In September, Godrej Properties Ltd (GPL) said that it has sold 340 homes, constituting half a million square feet and worth ₹575 crore, on the launch day of the second phase of its Godrej Woods project in Noida. This could be an early sign that recovery is well on track.
To be sure, project launches had dropped across the country post-covid, but it reduced to a trickle in NCR. New launches in NCR had gone down from 26,409 units during January-June 2015 to 7,549 units during the first half of 2021, according to data by PropEquity.
“The recovery momentum in NCR post (the) second wave (of covid-19) is strong, and largely led by end-users. There are limited developers left in the market, which makes this an attractive opportunity for us to go out and buy more land, explore acquisition possibilities,” said Mohit Malhotra, managing director and chief executive officer, GPL.
GPL entered the NCR property market in 2010 and has so far added 17 projects across the five cities in the region. It is looking to launch multiple projects in the coming months—in Okhla, Noida, and Gurugram, apart from a large residential project in Ashok Vihar, Delhi.
“Alongside the corporate developers, or those who have entered NCR in recent years, some regional developers, too, are selling,” said Santhosh Kumar, vice-chairman, Anarock Property Consultants. “Unsold inventory is gradually going down. The good thing is end-users are coming back to the market and sales is gaining pace, but it’s also clear that the demand today is not for everyone, but only those developers who have delivered projects and have earned the trust of homebuyers,” he added.
According to Anarock data, Gurugram-based Alpha Corp. Development Pvt. Ltd will invest ₹900 crore in three stalled projects of Earth Infrastructure (in Gurugram and Greater Noida) that were launched in 2010-2012 and the Gaurs Group has taken charge of the effort to complete over 10,964 homes in Amrapali projects.
Sahil Vachani, managing director and chief executive officer of Max Ventures and Industries Ltd, which is part of the Max Group, said the company had entered the real estate business in NCR four years ago due to the absence of trustworthy brands. While it has till now been building a commercial office portfolio, the company is starting multiple hous ing projects in Noida, Delhi and Gurugram.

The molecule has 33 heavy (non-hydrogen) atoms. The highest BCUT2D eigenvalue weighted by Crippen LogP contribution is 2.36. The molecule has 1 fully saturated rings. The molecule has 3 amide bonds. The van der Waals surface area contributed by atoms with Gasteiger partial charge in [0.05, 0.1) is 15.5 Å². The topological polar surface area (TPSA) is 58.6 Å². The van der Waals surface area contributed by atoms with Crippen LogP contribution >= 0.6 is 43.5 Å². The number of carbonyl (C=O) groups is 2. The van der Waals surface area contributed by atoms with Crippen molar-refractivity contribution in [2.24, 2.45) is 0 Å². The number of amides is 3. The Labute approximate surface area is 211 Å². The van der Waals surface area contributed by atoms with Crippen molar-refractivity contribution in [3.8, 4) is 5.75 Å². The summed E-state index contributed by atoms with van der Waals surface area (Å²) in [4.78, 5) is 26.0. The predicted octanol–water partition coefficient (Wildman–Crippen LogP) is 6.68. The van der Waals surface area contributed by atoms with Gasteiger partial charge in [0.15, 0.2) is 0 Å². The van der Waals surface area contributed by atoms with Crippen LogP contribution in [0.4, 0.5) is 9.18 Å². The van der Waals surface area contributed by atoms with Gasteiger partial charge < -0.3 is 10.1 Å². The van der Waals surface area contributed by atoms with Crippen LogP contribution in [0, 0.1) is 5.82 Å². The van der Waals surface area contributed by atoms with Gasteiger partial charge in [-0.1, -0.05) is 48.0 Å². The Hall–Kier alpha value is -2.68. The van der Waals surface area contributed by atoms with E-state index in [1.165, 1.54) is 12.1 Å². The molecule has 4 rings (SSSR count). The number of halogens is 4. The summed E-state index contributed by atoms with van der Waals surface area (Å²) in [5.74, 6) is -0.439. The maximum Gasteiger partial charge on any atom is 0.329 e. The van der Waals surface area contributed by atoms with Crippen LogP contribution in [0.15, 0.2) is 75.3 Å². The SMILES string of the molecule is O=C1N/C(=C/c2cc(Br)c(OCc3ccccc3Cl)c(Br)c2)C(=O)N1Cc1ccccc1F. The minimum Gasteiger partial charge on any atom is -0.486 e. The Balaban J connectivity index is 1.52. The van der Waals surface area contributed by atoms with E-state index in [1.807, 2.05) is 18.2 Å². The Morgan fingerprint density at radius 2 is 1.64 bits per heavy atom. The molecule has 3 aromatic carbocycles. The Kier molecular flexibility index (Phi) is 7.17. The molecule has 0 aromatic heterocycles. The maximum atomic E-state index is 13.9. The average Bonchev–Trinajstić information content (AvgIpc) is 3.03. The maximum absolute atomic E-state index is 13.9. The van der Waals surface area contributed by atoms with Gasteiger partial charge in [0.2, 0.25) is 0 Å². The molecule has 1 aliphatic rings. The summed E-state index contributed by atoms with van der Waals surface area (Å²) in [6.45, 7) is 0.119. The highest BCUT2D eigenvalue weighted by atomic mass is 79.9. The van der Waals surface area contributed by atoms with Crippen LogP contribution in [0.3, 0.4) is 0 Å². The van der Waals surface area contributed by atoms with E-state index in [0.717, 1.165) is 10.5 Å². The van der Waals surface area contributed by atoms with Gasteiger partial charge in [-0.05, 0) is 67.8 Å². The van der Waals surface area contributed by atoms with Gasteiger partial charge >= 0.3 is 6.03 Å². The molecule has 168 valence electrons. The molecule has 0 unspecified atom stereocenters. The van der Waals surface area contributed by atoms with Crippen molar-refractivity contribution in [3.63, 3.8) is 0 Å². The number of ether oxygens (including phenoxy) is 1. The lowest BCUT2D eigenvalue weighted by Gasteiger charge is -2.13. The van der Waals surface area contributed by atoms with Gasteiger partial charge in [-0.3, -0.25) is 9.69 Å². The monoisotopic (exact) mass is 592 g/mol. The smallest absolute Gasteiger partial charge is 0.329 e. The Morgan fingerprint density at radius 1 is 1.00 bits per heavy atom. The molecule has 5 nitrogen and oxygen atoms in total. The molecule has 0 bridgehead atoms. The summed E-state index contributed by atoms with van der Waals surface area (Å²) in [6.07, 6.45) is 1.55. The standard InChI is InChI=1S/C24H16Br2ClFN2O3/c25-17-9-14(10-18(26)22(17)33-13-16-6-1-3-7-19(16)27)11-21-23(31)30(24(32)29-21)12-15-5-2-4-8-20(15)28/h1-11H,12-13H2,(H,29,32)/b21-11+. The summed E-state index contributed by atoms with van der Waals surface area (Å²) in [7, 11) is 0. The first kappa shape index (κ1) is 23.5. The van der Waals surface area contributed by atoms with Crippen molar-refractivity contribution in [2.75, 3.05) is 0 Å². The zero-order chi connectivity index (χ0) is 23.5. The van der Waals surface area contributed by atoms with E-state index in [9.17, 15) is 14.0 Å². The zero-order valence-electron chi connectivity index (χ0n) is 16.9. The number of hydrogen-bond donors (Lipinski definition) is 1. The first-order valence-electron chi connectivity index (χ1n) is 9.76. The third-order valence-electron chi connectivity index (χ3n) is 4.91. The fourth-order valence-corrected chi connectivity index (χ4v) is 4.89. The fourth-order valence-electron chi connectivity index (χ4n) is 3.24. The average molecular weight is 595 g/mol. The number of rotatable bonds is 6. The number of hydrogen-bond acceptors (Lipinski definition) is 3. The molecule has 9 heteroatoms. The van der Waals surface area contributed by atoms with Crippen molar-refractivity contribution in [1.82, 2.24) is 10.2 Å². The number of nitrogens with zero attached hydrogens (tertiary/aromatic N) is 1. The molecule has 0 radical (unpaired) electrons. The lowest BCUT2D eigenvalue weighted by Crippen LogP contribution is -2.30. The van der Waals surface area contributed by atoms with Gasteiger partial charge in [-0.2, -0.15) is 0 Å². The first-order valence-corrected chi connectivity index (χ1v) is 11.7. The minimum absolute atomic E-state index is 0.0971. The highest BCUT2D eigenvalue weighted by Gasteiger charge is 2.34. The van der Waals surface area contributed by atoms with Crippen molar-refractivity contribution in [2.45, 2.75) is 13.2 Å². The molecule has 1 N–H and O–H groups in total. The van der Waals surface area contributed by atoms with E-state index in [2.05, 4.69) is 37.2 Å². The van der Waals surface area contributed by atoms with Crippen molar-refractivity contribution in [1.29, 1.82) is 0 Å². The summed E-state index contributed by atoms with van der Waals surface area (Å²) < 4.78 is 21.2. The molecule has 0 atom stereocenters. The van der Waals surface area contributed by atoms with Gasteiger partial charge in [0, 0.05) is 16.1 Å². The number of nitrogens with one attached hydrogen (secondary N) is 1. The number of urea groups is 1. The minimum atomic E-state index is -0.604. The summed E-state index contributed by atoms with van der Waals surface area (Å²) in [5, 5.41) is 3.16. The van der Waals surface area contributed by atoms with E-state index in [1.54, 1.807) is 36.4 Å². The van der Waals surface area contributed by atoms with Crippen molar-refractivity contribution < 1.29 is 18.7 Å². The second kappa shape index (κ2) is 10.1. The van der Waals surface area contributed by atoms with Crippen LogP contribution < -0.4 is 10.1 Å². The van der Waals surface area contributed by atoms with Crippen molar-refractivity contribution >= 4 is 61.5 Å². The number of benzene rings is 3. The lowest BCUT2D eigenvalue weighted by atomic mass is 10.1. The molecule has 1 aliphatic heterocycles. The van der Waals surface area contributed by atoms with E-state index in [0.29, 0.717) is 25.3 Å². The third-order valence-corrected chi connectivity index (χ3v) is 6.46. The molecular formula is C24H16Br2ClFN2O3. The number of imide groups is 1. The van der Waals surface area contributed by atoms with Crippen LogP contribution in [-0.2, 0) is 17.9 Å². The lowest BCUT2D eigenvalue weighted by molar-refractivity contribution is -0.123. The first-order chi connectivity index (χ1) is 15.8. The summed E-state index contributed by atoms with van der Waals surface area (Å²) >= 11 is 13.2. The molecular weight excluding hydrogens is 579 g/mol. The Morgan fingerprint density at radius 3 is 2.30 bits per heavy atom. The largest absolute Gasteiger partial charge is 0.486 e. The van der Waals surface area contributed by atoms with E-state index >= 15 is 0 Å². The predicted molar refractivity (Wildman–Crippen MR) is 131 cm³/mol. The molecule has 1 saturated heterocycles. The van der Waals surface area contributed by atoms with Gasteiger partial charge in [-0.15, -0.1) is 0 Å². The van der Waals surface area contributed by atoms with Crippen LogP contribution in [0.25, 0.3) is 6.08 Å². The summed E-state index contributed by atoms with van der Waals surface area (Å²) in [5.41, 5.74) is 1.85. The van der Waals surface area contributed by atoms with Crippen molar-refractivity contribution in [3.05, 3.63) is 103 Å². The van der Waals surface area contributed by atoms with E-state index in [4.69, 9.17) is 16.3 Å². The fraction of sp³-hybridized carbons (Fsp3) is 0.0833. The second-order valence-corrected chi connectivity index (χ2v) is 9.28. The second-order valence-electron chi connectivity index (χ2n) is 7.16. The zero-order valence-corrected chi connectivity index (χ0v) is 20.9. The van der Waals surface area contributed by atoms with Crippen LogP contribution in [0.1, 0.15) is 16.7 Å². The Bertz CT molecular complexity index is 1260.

“We are looking at both greenfield and brownfield opportunities and acquiring distressed assets through the IBC route. There are teething issues to be sorted out in these projects, but they can help in building a pipeline,” Vachani added.
The continued lack of trust in developers such as Supertech that has been in the news, and the likes of Amrapali and Unitech earlier, is evident, as the overall sales and demand for their housing projects have sharply dropped. Larger real estate firms have tried to leverage this in their favour.
What lies ahead
If the covid-19 pandemic caused a sharp disruption across all property markets, in NCR, it has also led to further consolidation, rationalized project launches and created genuine demand for homes among buyers who have been fence-sitters for long. What the prolonged crisis and pandemic have also done is compel developers to launch and develop products that they can build and sell within a reasonable time frame. With the introduction of RERA, which monitors project completion and penalizes violation, and customers turning more cautious, the days of 300-400 acre projects also seem to be over.
“Investors are coming back into the market. If that happens, it will lead to volume growth too,” said PropEquity’s Jasuja. “In plotted development projects, we have seen investor demand and a price rise of 20-40%. Independent floors have also seen high demand. If the market improves, delayed and stuck projects may also witness a rethink due to the increase in value.”
Despite the early signs of recovery, however, it would need a serious push in sales for any visible impact, considering how large the NCR market is.
Pankaj Bajaj, president of the industry body Confederation of Real Estate Developers’ Associations of India (Credai), NCR, said that customers no longer make a distinction between national and regional developers. They now check whether the developers are trustworthy or not.
“For a tumultuous few years, the share of troubled developers went up, Now, stronger developers will take over the stalled projects. With projects that have reached the NCLT, there will be clarity and resolution at some point. RERA has also been fantastic in NCR and is pragmatic about the problems developers face. There are cash flow issues still but good developers have access to capital. Most developers have also realized that they need to have smaller sized projects and turn it around quickly after RERA,” said Bajaj, who is also chairman of the realty firm Eldeco Group.
The firm recently raised ₹150 crore from HDFC Capital Advisors Ltd for its plotted development projects, at a time when many investors have been wary of investing in NCR.
The other silver lining is the NCR’s commercial office sector, which is expected to see a big return of demand.
“As tech firms continue to invest and hire, NCR’s office market will see a return of demand due to the talent available there,” said Anshuman Magazine, chairman and chief executive officer, India, South-east Asia, Middle East and Africa at property advisory CBRE. “Both Gurugram and Noida are key office markets that offer both premium and affordable office space for rent.”
Amid such positive signs, buyers such as Amit Gupta, an HR consultant, have not given up hope even after waiting 11 years for a terrace apartment that he had booked at Amrapali’s Centurian Park in Greater Noida. “We, as buyers, have faith in the Supreme Court. Amrapali is a pandora’s box and a complex issue,” said Gupta, who still lives in a rented apartment in Vasundhara, Delhi. “But I had bought a home and continue to chase my dream.”